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Justice or injustice?

'Dateline' video looks at that fine distinction, plus UC College of Law efforts to get a woman exonerated and to keep her free.

by Deborah Rieselman

On April 8, 2012, the NBC news show “Dateline” featured a UC connection in its episode titled “Haunted Memories,” dealing with the probability that an innocent person spent 15 years in jail for crimes she did not commit. (Watch the entire 40 minutes below in six video segments.)

The show focused on how Nancy Smith was convicted, then exonerated, and now faces the risk of being sent back to jail due to an Ohio Supreme Court ruling on a technicality. The Ohio Innocence Project, run by UC law students and faculty, was featured for its work helping to get her exonerated and its current efforts to keep her free.

In 1994, Smith, a Head Start bus driver in Loraine, Ohio, was convicted of child molestation, along with Joseph Allen, a man she said she had never met before the trial. Parents of four Head Start pre-schoolers claimed that Smith took their children to Allen’s house where sexual abuse occurred numerous times. Both defendants spent 15 years in prison before someone looked further.

In early 2009, the case went to a new judge for re-sentencing because Smith’s attorney found a clerical error in the sentencing order. Before making a decision, Court of Common Pleas Judge James Burge reviewed trial transcripts, as well as medical records and pretrial interviews that were never presented in court.

On the Dateline episode, he explained, “I wanted to put my own imprimatur on the sentence and not simply re-impose what had been done.”

Nancy Smith

Nancy Smith

Dateline revealed that critical witnesses had not been called to testify, medical records did not substantiate defendant claims, Head Start records never matched absences by Nancy or the children on specified dates, and videos of police lineups show young, alleged victims repeatedly unable to identify a single perpetrator. That evidence never came before the jury.

After Judge Burge completed his research, he said that he only had one option: “It wasn’t that I had a hunch they were innocent; I knew it. And once I reviewed the file and I knew that, I was going to acquit them. It was that simple.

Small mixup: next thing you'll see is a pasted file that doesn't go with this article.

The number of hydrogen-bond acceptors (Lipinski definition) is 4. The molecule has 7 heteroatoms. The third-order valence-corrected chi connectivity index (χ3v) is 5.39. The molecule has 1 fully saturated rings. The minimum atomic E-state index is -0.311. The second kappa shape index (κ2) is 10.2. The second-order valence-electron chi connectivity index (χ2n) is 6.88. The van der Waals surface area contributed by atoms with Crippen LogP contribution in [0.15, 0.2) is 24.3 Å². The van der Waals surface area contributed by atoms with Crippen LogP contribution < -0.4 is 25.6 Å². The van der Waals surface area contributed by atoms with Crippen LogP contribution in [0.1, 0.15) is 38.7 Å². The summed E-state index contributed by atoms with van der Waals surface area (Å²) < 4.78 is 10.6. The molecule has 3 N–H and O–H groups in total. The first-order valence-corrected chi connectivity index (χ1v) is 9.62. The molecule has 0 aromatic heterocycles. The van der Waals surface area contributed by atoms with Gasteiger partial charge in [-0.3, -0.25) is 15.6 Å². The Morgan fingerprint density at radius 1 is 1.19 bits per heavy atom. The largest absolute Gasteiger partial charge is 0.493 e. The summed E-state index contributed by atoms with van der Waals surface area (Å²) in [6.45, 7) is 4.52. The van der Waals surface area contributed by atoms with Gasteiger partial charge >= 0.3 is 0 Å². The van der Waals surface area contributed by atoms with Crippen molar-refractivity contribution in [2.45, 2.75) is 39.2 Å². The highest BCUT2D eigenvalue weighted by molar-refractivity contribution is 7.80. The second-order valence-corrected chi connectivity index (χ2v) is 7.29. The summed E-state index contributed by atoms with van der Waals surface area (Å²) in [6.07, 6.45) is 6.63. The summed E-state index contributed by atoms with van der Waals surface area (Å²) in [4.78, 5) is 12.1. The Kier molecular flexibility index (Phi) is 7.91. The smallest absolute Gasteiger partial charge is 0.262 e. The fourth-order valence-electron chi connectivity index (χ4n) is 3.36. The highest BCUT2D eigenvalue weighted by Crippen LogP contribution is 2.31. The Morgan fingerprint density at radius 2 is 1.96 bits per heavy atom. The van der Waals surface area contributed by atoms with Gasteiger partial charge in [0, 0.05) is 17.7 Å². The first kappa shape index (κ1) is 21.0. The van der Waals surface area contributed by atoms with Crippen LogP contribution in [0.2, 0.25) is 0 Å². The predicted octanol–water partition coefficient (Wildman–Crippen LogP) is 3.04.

“I took a set of facts. I applied real world experience and the law. And I know these people are innocent. If I were to overlook that, I would never get over it.”

Ohio Innocence Project had worked on that exoneration. OIP faculty and students say that Smith’s conviction was based upon the testimony of very young children who had been coached by their parents and that the children’s stories both contradicted each other and contained inaccuracies. In the end, the children's parents received multi-million dollar judgments in a civil case that was later settled out of court.

When Dateline interviewed OIP director Mark Godsey, College of Law professor, he stated, “It was bizarre the charges were brought in the first place, once you started looking at how the stories of the children changed constantly.”

In fact, a grown William Oliver, one of the named victims, admitted, “I don’t remember anything happening to me.”

But in January 2011, the Ohio Supreme Court reinstated the original conviction, ruling that Judge Burge lacked the authority to hold a new sentencing entry and issue an acquittal. That decision revolved around a technicality that the court had to address because the error could affect the outcome in other trials, Godsey explains.

After the reversal last year, Judge Burge told Loraine County’s Chronicle Telegram newspaper, “I never thought I would witness anything quite so tragic in the criminal justice system, much less be any part of it.”

On April 6, 2012, the OIP filed a petition with Gov. John Kasich asking him for clemency because the Supreme Court had not overturned the finding that she was not guilty. No action has been taken on the clemency request, and Smith and Allen remain free at present.

The Dateline episode ran two days later. Besides filming professor Godsey, the Dateline crew shot footage of the law school, the OIP offices and two law students, Lauren Staley and Katie Barrett, working on the case and discussing it with Godsey.

In a few weeks, Smith and Godsey will fly to New York City where Smith will appear on Anderson Cooper's new daytime show with a studio audience.

Godsey is also the Daniel and Judith Carmichael Professor of Law, and the Ohio Innocence Project is part of the college’s Rosenthal Institute for Justice.

(Note: The OIP is featured in parts 4 and 6 of these videos.)

 

Links

 

Dateline Parts 2-6